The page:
*θ*, and wilting point

_{f}*θ*in the unsaturated zone. According to Cosby et al. (1984), hydraulic conductivity of sandy loam and sandy clay loam is 0.41 and 0.29 m day

_{w}^{−1}, respectively. In the saturated zone, hydraulic conductivity and the specific yield in the sandy region are 4.4 m day

^{−1}and 0.055 and are 2.8 m day

^{−1}and 0.045 in the silty sand region, respectively (Song 2003). Hydraulic conductivity of a riverbed deposit and channel cross-sectional characteristics determine the hydraulic conductance

*C*

_{riv}, ranging from 200 to 1500 m

^{2}day

^{−1}. Other parameters are calibrated against the observed stream discharge and the groundwater table using a trial and error method. The calibrated coefficient of the surface runoff concentration,

*CS*, and time lag is 0.35 and 1 day, respectively; the storage capacity of small ponds with an area of about 1% of the LHJ catchment is 2.5 mm.

The simulated and observed discharge for 1990–91 and 1994–95 examples are given in Fig. 4, showing that the two time series match each other reasonably well. The Nash–Sutcliff index for the entire calibration period (1986–95) is 0.79, and RMSE is 4.0 m^{3} s^{−1}. Model performance is also evaluated by comparing the simulated and observed groundwater table. As shown in Fig. 5, the groundwater table is simulated quite accurately for individual observation wells such as 13, 29, and 35. Averages of the simulated and observed water table for all of the 30 wells at each time step during the 10-yr calibration period are plotted in Fig. 6. Simulated and observed values of the water table at each well are averaged over the whole calibration period, and the correlation coefficient for the two sets of data is 0.81 (Fig. 7). These two figures further prove the model’s accuracy. Although the results of model calibration are generally satisfactory, it should be pointed out that some significant discrepancies between the observed and simulated values of discharge and the groundwater table do exist. We believe that these errors are unavoidable because the amount, timing, and location of human interferences on regional water fluxes and distribution, such as artificial pond storage and irrigation pumping, cannot be accurately estimated.

Model validation for the runoff experimental field in WHES also produces promising results. The correlation coefficient between the simulated and observed ditch stage is 0.80, and the correlation coefficient between the simulated and observed groundwater table is 0.85. The measurement of soil moisture contents, groundwater recharge, and loss at the field allows us to evaluate how accurately the model can simulate the water storage and fluxes within the soil–aquifer continuum. Figure 8 presents the observed and simulated soil moisture contents averaged for the four soil layers in each year from 1994 to 2000, indicating that the model simulation can capture the seasonal variations of soil moisture contents throughout the year. The annual mean recharge coefficient *P*_{rg}/*P* is the ratio of groundwater recharge to precipitation aggregated for one year. Corresponding to a certain groundwater depth, the coefficient of groundwater loss *G*_{up}/*E _{p}* is the ratio of the loss to potential ET averaged over the whole simulation period. As shown in Figs. 9 and 10, the simulated and observed values of these two coefficients match quite well in most cases except for the model warm-up period, which directly affects the result of the dry year, 1994. These results prove the accuracy and reliability of water flux simulation.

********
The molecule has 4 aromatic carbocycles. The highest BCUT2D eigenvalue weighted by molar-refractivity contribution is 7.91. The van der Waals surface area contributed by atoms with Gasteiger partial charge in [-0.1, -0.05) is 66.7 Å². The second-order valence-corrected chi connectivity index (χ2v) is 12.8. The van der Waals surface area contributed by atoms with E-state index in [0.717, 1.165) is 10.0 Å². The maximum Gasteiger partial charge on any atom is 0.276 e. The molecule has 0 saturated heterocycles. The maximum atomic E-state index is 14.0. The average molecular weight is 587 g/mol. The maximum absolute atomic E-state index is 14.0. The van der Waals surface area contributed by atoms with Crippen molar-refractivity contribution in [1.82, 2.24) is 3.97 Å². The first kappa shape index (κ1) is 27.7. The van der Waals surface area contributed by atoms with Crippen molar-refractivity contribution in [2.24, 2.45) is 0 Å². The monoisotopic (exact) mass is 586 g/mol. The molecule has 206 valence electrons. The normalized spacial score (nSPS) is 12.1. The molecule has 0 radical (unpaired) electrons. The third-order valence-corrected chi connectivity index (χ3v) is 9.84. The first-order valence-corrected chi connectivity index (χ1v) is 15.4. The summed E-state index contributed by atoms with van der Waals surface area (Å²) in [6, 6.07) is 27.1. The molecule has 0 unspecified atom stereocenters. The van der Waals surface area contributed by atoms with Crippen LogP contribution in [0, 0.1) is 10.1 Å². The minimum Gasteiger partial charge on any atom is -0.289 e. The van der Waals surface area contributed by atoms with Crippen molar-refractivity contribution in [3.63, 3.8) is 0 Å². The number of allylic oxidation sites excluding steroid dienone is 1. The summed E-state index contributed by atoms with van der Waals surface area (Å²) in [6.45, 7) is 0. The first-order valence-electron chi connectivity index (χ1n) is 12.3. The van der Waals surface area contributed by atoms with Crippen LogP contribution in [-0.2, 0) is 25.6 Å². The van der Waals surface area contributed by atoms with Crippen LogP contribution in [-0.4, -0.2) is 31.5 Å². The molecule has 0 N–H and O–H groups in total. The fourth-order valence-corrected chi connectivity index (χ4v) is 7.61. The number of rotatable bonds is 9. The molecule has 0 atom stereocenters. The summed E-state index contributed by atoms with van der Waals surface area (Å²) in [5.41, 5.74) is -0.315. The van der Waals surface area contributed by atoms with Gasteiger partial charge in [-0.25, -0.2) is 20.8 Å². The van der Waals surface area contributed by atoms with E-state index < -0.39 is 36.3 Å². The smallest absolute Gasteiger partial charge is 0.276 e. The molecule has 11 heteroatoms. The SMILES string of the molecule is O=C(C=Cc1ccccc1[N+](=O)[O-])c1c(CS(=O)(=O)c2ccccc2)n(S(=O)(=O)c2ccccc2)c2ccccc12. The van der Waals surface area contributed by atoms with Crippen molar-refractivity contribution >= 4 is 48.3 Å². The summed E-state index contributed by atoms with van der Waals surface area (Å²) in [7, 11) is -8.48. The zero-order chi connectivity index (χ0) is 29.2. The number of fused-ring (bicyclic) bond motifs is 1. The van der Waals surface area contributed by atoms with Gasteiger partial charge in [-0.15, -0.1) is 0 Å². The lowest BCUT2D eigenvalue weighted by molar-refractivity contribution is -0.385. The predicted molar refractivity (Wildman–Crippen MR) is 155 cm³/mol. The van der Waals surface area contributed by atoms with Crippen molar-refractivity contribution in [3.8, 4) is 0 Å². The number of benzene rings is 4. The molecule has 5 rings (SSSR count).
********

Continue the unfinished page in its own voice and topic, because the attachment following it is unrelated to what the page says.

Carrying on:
### c. Water budget analysis

After calibration and validation, the model can be used to simulate water fluxes and storage rates within the hydrological system to investigate the water transfer process and evaluate available water resources. For the LHJ catchment, simulation results of the annual water budget are given in Table 1. On average over the 10-yr period, the sum of precipitation and groundwater withdrawal that is primarily for agricultural utilization (column 2 + column 6 in Table 1) is 769.46 mm every year, and approximately 87% of this amount, that is, 669 mm (column 3), is lost through soil evaporation and vegetation transpiration. About 8.2% of precipitation, that is, 57.86 mm in column 9, becomes streamflow. In other words, the annual mean runoff coefficient equals 0.082 on average, and it varies from 0.02 in the dry year of 1994 to 0.24 in the wet year of 1991. About 15% of precipitation, that is, 103.60 mm (column 4), enters the groundwater aquifer, which means an annual mean recharge coefficient of 0.15, and it varies from 0.03 to 0.20. More than half of the recharge amount is lost either through evapotranspiration or as baseflow that discharges into the stream channel (column 5 + column 8), and the remaining amount stays in the aquifer. The total of the surface runoff and baseflow (column 7 + column 8) equals the simulated runoff (column 9). The yearly relative errors between the observed and simulated runoff fall within the range of 1.94%–22.84%. The majority of larger simulation errors occur primarily in the dry years because the artificial influences on the water balance become more significant. For the whole simulation period over the 10 yr, the relative error of simulated runoff is only 1.75%.